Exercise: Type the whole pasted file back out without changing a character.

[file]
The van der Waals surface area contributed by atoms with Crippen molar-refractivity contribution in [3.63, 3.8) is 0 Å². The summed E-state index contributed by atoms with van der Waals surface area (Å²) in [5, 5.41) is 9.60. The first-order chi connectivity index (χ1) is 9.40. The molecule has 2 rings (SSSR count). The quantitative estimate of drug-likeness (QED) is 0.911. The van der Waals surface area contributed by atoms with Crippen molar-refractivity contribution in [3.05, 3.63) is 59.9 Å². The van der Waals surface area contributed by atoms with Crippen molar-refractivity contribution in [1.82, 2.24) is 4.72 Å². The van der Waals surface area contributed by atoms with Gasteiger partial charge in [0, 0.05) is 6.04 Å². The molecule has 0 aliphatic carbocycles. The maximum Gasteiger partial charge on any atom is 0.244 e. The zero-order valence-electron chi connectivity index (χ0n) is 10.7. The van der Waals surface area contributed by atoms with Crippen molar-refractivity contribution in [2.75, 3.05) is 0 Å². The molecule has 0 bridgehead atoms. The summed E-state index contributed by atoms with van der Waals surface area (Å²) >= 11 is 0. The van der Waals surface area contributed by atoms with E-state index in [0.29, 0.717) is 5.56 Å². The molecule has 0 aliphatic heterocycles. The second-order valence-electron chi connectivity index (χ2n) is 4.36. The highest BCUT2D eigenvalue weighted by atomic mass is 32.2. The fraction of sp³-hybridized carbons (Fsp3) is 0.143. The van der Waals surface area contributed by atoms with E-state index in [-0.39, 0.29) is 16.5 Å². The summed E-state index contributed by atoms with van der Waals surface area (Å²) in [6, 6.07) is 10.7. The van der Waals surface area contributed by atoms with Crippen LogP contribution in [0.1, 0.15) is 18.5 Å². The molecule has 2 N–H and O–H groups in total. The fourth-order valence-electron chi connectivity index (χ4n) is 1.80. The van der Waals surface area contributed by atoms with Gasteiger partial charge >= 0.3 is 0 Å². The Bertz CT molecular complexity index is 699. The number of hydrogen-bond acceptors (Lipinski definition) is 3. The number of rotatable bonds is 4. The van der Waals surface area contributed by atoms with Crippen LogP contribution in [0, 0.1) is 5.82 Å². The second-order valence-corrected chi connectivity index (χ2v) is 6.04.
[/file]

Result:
The van der Waals surface area contributed by atoms with Crippen molar-refractivity contribution in [3.63, 3.8) is 0 Å². The summed E-state index contributed by atoms with van der Waals surface area (Å²) in [5, 5.41) is 9.60. The first-order chi connectivity index (χ1) is 9.40. The molecule has 2 rings (SSSR count). The quantitative estimate of drug-likeness (QED) is 0.911. The van der Waals surface area contributed by atoms with Crippen molar-refractivity contribution in [3.05, 3.63) is 59.9 Å². The van der Waals surface area contributed by atoms with Crippen molar-refractivity contribution in [1.82, 2.24) is 4.72 Å². The van der Waals surface area contributed by atoms with Gasteiger partial charge in [0, 0.05) is 6.04 Å². The molecule has 0 aliphatic carbocycles. The maximum Gasteiger partial charge on any atom is 0.244 e. The zero-order valence-electron chi connectivity index (χ0n) is 10.7. The van der Waals surface area contributed by atoms with Crippen molar-refractivity contribution in [2.75, 3.05) is 0 Å². The molecule has 0 bridgehead atoms. The summed E-state index contributed by atoms with van der Waals surface area (Å²) >= 11 is 0. The van der Waals surface area contributed by atoms with E-state index in [0.29, 0.717) is 5.56 Å². The molecule has 0 aliphatic heterocycles. The second-order valence-electron chi connectivity index (χ2n) is 4.36. The highest BCUT2D eigenvalue weighted by atomic mass is 32.2. The fraction of sp³-hybridized carbons (Fsp3) is 0.143. The van der Waals surface area contributed by atoms with E-state index in [-0.39, 0.29) is 16.5 Å². The summed E-state index contributed by atoms with van der Waals surface area (Å²) in [6, 6.07) is 10.7. The van der Waals surface area contributed by atoms with Crippen LogP contribution in [0.1, 0.15) is 18.5 Å². The molecule has 2 N–H and O–H groups in total. The fourth-order valence-electron chi connectivity index (χ4n) is 1.80. The van der Waals surface area contributed by atoms with Gasteiger partial charge >= 0.3 is 0 Å². The Bertz CT molecular complexity index is 699. The number of hydrogen-bond acceptors (Lipinski definition) is 3. The number of rotatable bonds is 4. The van der Waals surface area contributed by atoms with Crippen LogP contribution in [0, 0.1) is 5.82 Å². The second-order valence-corrected chi connectivity index (χ2v) is 6.04.